Young men today are failing academically, socially and romantically, Stanford University psychologist Philip G. Zimbardo, PhD, said at a symposium Wednesday. Compared with decades past, the current generation of young men is “putting off adulthood” — living with their parents indefinitely, not joining youth groups or sports teams, growing overweight, receiving low SAT scores and struggling to build relationships outside of virtual reality, he said.
“I am here today to sound a national disaster alarm,” said Zimbardo, who calls this phenomenon “The demise of guys,” and has written a book by the same name.
Meanwhile, Zimbardo said, women are excelling. Last year, for example, women received majority of degrees awarded in every higher education field and they currently dominate 12 of the 15 fastest-growing industries. And while there’s still a pay gap favoring men, it’s closing, he said.
Zimbardo attributes many of the challenges of guys today to the Internet. Young men are online — often gaming or watching porn in isolation — 43 hours a week on average, he said. That’s time they could be exercising, building social skills and contributing to society, he said.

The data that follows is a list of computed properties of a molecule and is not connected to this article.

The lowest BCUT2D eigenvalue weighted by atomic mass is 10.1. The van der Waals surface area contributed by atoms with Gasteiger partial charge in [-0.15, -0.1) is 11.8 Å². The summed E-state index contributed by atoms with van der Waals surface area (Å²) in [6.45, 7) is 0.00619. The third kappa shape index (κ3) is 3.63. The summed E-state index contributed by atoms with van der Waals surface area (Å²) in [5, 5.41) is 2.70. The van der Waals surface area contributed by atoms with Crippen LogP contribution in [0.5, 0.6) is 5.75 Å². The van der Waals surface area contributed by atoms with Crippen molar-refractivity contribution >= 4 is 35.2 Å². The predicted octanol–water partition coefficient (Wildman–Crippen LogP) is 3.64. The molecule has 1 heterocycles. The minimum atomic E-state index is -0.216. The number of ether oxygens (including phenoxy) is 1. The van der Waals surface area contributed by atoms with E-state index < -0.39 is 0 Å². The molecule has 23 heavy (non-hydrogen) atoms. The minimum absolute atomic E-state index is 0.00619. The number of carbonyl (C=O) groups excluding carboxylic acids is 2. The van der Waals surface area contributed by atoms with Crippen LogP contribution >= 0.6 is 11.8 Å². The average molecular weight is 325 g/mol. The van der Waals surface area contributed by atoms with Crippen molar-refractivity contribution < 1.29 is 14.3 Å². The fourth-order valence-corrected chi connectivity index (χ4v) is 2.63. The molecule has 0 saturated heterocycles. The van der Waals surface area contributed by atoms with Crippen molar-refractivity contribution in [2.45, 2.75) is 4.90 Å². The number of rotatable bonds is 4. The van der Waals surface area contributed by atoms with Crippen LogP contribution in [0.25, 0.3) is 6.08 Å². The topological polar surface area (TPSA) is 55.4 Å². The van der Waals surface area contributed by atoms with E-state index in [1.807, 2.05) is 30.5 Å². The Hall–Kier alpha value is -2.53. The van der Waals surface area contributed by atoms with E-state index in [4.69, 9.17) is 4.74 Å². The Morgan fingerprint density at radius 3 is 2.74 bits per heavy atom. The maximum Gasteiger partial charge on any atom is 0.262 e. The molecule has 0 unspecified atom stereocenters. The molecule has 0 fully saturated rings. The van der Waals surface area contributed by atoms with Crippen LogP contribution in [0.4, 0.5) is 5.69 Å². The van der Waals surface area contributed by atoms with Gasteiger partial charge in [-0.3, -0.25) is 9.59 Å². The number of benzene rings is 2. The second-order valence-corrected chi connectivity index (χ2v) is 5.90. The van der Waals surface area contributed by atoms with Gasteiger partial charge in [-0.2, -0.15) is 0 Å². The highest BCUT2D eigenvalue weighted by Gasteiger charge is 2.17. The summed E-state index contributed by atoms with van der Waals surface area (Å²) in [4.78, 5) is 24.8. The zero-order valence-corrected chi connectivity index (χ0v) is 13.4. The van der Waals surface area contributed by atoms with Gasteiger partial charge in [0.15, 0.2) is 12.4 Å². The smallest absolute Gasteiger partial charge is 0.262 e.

What’s more, as marriage rates decline, boys are missing out on father figures. Of those boys who do have dads, just 30 minutes a week are spent talking to them.
There’s also a widening gap between young men’s and young women’s social skills, including how they express and control their emotions, said Zimbardo’s co-participant Ronald E. Riggio, PhD, of Claremont McKenna College. That’s important not only for social and romantic relationships, but for business, he said. “More and more in leadership, the soft skills are what’s important.”
But such social skills can be learned through trainings, courses and practice, the participants emphasized. “No one is born with the gift of gab,” said symposium chair Bernardo J. Carducci, PhD, of Indiana University Southeast and author of “The Pocket Guide to Making Successful Small Talk.”
Carducci described interventions increasingly used in colleges that essentially help young people make conversation, connections and friends — and in effect, stay in school. “The No. 1 problem freshmen report is not ‘the classes are too hard,’ it’s ‘I don’t have any friends. I don’t know how to make friends. I feel lonely, I feel isolated,’” he said. “And we know when people are isolated, when they’re lonely, when they don’t connect to their university, they’re much more likely to leave the university, they’re much more likely to drop out.”
Watch Zimbardo’s TED Talk on “The Demise of Guys” here: